Is China’s Charm Offensive Dead?

Publication: China Brief Volume: 14 Issue: 15

A series of seemingly unprovoked actions in the South and East China Sea has been described as an abandonment of the “second charm offensive” launched last year by Chinese President Xi Jinping. However, China has continued to pursue economic and diplomatic cooperation with its Southeast Asian neighbors even as it contests territory with them at sea. Rather than choosing between two different approaches to “periphery diplomacy,” Xi is attempting to unite them in a single, “proactive” strategy that advances Chinese interests.

Less than a year after Chinese President Xi Jinping put forward a diplomatic strategy focused on building good relationships with China’s neighbors, China appears to have soured relations with almost every country in East and Southeast Asia. From early May to mid-July, Vietnam and China were locked in confrontation over China’s deployment of drilling platform HYSY 981 in disputed waters. The Philippines, still pursuing an international arbitration in which China refuses to participate, filed a diplomatic protest accusing China of land reclamation activities on Johnson South Reef, one of five outcrops in the Spratly Islands where the Chinese are allegedly transforming reefs into islands (The Philippine Star, June 13). After two near misses in the airspace over the East China Sea between Japanese and Chinese aircraft in May and June, Japan warned of the danger of a serious accident, prompting China to accuse the Japanese aircraft of carrying out “threatening moves.” Indonesia and Malaysia, usually reluctant to offend Beijing, have also felt the need to respond to Chinese actions, the former naming China as a potential target of military exercises and the latter joining the United States in criticizing Beijing in a joint statement by President Obama and Prime Minister Najib (The Jakarta Post, April 1; The White House, “Joint Statement by President Obama and Prime Minister Najib of Malaysia,” April 27).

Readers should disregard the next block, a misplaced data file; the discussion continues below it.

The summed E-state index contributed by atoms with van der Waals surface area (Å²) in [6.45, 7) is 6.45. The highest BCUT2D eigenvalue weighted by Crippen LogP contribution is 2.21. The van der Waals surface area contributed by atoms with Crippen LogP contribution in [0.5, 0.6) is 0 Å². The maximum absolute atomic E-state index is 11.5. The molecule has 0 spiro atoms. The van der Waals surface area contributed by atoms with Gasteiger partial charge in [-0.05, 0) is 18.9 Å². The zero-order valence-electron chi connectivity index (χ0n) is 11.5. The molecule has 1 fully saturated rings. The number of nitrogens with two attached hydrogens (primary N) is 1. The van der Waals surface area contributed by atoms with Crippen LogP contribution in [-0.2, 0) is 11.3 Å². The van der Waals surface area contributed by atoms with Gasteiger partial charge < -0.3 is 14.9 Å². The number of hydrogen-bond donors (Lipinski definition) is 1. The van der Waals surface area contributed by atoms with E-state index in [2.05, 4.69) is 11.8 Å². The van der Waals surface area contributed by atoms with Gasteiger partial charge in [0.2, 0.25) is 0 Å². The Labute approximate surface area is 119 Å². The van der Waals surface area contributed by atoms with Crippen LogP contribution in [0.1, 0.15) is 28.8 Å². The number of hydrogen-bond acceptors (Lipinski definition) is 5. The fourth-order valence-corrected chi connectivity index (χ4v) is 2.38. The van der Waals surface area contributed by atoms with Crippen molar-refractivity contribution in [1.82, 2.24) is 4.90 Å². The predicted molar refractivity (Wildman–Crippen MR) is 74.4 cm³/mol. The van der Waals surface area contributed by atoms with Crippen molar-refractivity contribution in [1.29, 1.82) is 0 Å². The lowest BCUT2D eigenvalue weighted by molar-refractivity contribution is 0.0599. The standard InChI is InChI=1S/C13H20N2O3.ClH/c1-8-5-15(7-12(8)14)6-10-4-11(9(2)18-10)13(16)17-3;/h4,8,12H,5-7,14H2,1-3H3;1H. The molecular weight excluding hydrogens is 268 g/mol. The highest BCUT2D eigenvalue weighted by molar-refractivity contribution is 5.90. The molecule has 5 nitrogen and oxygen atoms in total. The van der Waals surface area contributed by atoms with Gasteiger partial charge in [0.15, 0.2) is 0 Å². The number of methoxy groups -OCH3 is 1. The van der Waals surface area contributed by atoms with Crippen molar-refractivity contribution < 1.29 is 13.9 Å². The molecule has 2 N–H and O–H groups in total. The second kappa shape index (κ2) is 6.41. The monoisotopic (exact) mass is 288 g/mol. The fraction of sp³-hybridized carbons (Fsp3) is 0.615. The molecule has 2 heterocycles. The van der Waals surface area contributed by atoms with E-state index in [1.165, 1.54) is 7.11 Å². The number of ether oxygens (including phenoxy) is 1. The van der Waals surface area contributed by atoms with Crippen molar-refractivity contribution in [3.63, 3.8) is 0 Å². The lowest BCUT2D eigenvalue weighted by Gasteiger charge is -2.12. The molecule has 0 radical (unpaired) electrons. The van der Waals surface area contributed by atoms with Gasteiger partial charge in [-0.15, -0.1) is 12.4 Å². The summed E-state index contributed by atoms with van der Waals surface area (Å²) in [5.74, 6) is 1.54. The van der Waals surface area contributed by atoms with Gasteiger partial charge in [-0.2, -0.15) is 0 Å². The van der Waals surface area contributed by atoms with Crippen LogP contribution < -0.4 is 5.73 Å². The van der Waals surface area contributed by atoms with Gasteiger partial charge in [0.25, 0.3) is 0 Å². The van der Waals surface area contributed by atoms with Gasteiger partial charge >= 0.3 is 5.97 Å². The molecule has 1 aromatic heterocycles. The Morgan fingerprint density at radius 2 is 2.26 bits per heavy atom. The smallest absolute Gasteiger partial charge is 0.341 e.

The situation is a far cry from the same time last year. Xi Jinping and Li Keqiang spent the better part of their first year at the helm travelling around China’s immediate neighborhood, including Southeast Asia, where they promised increased trade, signed business agreements, promoted schemes to enhance ASEAN connectivity, proposed the formation of an Asian infrastructure development bank and reassured the region that China’s rise would bring prosperity to its neighbors. At the time, many observers described their sojourns as China’s “second charm offensive” (for example, see Phuong Nguyen, CSIS, October 17, 2013). The first charm offensive followed a decade beginning in the late 1980s marked by Chinese seizure of disputed land features in the South China Sea and passage of a Territorial Sea Law. It was launched in 1997 when Beijing declared during the Asian financial crisis that it would not devalue the RMB and was reinforced a few years later when China proposed a China-ASEAN free trade agreement, and lasted approximately 10 years.

Another sign suggesting a second wave of China’s charm offensive was the convening of a much publicized two-day foreign policy work conference last October, with Xi Jinping presiding. It was the first such conference since 2006, and the first ever focused on China’s foreign policy toward its periphery. Xi put forward the diplomatic concept of “amity, sincerity, mutual benefit and inclusiveness.” To emphasize his vision of shared prosperity for the region, Xi also introduced the notion of a “viewpoint of values and interests” (yiliguan), which claims that China will not forget justice and morals in the pursuit of its interests (see also China Brief, November 2, 2013).  Nations in the region and the United States heaved sighs of relief as they concluded prematurely that Beijing recognized it had overreached and was correcting its policy missteps.

Rather than laying low, however, China has taken a series of assertive actions in the past year that have led to increasing mistrust even from countries previously on good terms with Beijing, seemingly undermining its own charm offensive and driving its neighbors into closer security cooperation with the United States. Is Xi Jinping’s “periphery diplomacy initiative” dead within a year of its unveiling?

End of Periphery Diplomacy?